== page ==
Oatmeal or oatmeal is a porridge made from oatmeal (crushed grains) or oatmeal. It can be thick and liquid. Very liquid porridge is sometimes even considered oat soup, but is also called oatmeal. More details about oatmeal (oatmeal)... Oatmeal is usually considered an English dish. However, the recipe for oatmeal, "real" oatmeal (oat porridge or simply porridge - porridge) comes from Scotland. In the Middle Ages, the main food of Scottish peasants was thick chilled oat mass, which was stored in special wooden boxes and eaten for several days. Dense oatmeal was cut into slices and served for breakfast or, fried, for dinner. Following the medieval Scottish recipe, oat porridge should be prepared from whole or crushed grains (no cereal), only on water, without milk or butter, and even without salt (which, however, is only beneficial). No sugar or other additives are allowed to preserve the special nutty taste of oatmeal. As a last resort, you can salt the ready-made porridge. You need to cook porridge over low heat, stirring constantly. Scots stir porridge with a special wooden device (spurtle) in the form of a thick stick resembling a handle. (At the International Oatmeal Competition, held annually in Scotland, the winner receives a prize in the form of a golden spurtle. ) What is curious - mixed oatmeal with the right hand strictly clockwise. It was thought to deter the evil spirit. Nowadays, oatmeal is often prepared in the microwave. How evil spirits feel about this is still unknown.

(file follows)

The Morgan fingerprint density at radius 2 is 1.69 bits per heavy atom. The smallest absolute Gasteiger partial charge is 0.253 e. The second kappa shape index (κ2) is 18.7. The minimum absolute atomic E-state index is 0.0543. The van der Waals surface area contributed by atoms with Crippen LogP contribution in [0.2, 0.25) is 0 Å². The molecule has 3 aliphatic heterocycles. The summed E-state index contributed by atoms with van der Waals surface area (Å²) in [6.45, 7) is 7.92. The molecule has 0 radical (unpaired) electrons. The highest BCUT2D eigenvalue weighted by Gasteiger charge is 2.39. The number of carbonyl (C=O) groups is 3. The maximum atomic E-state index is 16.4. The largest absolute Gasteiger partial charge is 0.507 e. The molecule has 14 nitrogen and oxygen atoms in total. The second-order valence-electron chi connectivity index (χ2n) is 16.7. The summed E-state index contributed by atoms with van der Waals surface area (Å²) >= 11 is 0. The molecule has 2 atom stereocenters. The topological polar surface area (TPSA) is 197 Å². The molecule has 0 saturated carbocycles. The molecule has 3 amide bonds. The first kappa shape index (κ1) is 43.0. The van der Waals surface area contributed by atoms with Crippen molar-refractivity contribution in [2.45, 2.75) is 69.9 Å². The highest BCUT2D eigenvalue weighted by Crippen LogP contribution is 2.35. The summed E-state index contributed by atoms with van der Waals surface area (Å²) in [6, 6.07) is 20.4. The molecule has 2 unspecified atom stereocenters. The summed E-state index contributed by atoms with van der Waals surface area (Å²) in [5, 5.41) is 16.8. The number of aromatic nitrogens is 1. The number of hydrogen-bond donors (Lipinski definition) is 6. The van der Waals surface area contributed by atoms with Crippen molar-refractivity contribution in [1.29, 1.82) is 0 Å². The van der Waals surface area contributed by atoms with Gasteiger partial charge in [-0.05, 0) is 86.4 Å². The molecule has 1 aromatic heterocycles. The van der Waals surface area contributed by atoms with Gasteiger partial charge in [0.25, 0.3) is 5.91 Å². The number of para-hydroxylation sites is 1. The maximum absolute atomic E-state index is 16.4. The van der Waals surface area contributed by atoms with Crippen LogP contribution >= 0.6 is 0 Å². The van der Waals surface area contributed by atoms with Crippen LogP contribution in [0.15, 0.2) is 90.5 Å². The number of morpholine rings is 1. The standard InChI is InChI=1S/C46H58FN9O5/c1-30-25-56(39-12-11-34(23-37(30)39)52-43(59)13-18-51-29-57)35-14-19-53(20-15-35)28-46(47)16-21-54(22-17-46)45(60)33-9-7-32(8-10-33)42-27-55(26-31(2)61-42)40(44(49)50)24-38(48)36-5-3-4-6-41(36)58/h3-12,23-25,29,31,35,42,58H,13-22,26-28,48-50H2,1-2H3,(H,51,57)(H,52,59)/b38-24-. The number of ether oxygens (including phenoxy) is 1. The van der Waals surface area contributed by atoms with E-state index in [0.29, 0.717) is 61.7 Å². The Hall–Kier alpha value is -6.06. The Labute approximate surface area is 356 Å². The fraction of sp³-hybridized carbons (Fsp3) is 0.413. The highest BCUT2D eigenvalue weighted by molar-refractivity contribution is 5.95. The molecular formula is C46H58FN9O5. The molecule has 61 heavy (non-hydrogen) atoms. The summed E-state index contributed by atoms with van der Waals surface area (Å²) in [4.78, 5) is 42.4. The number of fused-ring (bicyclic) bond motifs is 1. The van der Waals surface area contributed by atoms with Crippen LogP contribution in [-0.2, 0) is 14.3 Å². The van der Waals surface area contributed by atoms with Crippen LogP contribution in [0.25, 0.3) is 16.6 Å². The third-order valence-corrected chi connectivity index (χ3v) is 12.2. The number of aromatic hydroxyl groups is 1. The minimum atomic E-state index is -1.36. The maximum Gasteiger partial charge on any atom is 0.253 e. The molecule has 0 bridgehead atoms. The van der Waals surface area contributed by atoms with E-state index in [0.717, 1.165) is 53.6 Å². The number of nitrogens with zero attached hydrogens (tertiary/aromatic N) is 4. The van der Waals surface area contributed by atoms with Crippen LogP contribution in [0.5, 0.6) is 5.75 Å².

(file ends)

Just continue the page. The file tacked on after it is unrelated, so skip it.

There was also a standing oatmeal in the national tradition. Maybe with the aim of improving digestion, but most likely the peasants ate "on the run, " in between the worries of a busy working day.
Traditional Scottish oatmeal can be eaten with milk. It is interesting how exactly this should be done. We put two bowls on the table: one with hot porridge, the second with cold milk or cream. We collect a full spoon of porridge, then dip it in milk and only then send it to our mouths. This produces a contrast of hot and cold.
Some say how to cook oatmeal is only known in Scotland. Most likely, this "correct" bunting can only be in the same place, as a last resort, in England. Why in other countries, especially in Eastern Europe, there are many other, tastier recipes for oat porridge - with sugar, honey, jam, fruits, nuts, etc. - this is unknown to science. At least Scottish and English. By the way, in Eastern Europe, milk or cream is also an almost constant ingredient in the recipe for oat porridge.